New Delhi, May 19: First Vijay Mallya and now, Karti Subramaniam, both of them are amongst the highly influential people of India. Mallya and Chidambaram are ‘wanted’ but have left the country after the government caught them in fraudulent activities. Mallya has a debt charged on his heard of around Rs 9,000 crore while Karti Subramaniam is a part of a money laundering case of INX media. To escape the jurisdiction and other law bodies of India, these two fugitives have been on the run and escaped to London in their safehouse.
Thus, the Centre on Thursday placed the Fugitive Economic Offenders Bill, 2017 in public domain, seeking feedback and suggestions. The Bill proposes to aid in confiscation of assets of absconding high-value economic offenders, till they submit to the jurisdiction of the appropriate legal forum.
“It is widely felt that the spectre of high-value economic offenders absconding from India to defy the legal process seriously undermines the rule of law in India. It is necessary to provide an effective, expeditious and constitutionally permissible deterrent to ensure that such actions are curbed. To serve these ends, this Bill is being proposed,” states the explanatory note attached to the Bill.
In the Bill, “Fugitive Economic Offender” means any individual against whom a warrant for arrest in relation to a scheduled offence has been issued by any court in India, who:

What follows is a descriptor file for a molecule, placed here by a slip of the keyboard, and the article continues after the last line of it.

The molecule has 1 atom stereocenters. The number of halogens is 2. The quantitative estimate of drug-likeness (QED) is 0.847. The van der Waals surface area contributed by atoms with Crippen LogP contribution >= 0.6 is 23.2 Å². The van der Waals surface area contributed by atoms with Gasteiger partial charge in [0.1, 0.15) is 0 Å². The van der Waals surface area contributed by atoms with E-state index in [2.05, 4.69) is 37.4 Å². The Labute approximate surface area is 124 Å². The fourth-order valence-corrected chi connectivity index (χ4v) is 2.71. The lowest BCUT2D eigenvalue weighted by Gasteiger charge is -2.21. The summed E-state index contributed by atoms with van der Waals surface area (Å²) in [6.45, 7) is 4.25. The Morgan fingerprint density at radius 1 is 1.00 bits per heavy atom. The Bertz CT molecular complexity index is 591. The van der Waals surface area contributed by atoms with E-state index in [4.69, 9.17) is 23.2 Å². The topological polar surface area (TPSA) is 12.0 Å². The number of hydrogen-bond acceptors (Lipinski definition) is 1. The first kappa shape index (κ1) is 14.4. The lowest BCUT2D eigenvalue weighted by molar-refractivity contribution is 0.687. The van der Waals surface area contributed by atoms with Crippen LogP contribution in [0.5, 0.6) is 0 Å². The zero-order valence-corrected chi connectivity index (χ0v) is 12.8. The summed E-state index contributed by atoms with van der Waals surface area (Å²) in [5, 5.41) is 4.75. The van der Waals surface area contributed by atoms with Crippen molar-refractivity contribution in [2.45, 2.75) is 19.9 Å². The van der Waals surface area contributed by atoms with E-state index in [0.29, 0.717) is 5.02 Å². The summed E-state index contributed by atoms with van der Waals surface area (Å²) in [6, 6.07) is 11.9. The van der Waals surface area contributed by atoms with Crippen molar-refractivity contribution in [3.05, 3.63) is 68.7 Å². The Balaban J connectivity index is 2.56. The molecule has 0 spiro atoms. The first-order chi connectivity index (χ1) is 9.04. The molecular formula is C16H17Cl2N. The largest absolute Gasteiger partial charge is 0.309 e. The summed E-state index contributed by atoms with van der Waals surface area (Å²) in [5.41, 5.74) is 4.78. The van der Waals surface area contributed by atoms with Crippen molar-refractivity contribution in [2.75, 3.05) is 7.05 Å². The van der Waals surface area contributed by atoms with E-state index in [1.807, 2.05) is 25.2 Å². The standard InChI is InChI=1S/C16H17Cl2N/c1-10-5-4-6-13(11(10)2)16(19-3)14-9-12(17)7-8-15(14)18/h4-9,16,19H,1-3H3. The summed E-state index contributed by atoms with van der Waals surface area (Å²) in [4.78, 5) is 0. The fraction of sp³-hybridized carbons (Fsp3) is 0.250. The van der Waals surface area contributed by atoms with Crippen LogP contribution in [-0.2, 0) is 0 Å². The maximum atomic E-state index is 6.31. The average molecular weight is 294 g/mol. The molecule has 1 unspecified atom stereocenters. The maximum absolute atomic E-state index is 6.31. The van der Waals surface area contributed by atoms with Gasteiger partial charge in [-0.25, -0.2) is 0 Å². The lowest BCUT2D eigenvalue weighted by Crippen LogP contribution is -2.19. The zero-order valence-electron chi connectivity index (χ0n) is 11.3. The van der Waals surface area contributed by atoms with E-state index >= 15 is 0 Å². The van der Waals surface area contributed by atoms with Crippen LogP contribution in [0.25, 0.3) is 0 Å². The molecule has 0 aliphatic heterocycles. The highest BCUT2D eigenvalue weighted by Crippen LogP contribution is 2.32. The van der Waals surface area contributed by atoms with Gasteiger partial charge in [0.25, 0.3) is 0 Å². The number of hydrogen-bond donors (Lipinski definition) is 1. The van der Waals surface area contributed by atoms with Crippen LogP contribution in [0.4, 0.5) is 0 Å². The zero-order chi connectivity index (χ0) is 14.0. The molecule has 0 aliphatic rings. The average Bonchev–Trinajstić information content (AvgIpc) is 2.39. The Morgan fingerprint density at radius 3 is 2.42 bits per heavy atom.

(i) Leaves or has left India so as to avoid criminal prosecution, or
(ii) Refuses to return India to face criminal prosecution
Vijay Mallya and Karti Subramaniam aptly fit in the definition of “Fugitive Economic Offender” in their respective case of money laundering and involvement in various scams.
Some guidelines of the ‘confiscation order’ in this Bill are as follows:
(i) From the date of the confiscation order, all the rights and title in the confiscated property will vest in the Central Government, free from all the encumbrances.
(ii) The confiscated property will be used to satisfy the claims of the creditors in the final list.
(iii) In cases where any confiscated property is the subject matter of proceedings under the Insolvency and Bankruptcy Code, 2016, the administrator will follow the priority prescribed under the said Code for the satisfaction of claims under this section.
(iv) In cases where any confiscated property is the subject matter of proceedings under the Securitisation and Reconstruction of Financial Assets and Enforcement of Security Interests Act, 2002 or the Recovery of Debts Due to Banks and Financial Institutions Act, 1993, the administrator will follow the priority prescribed under the said Acts for the satisfaction of claims under this section.
Read the Bill here: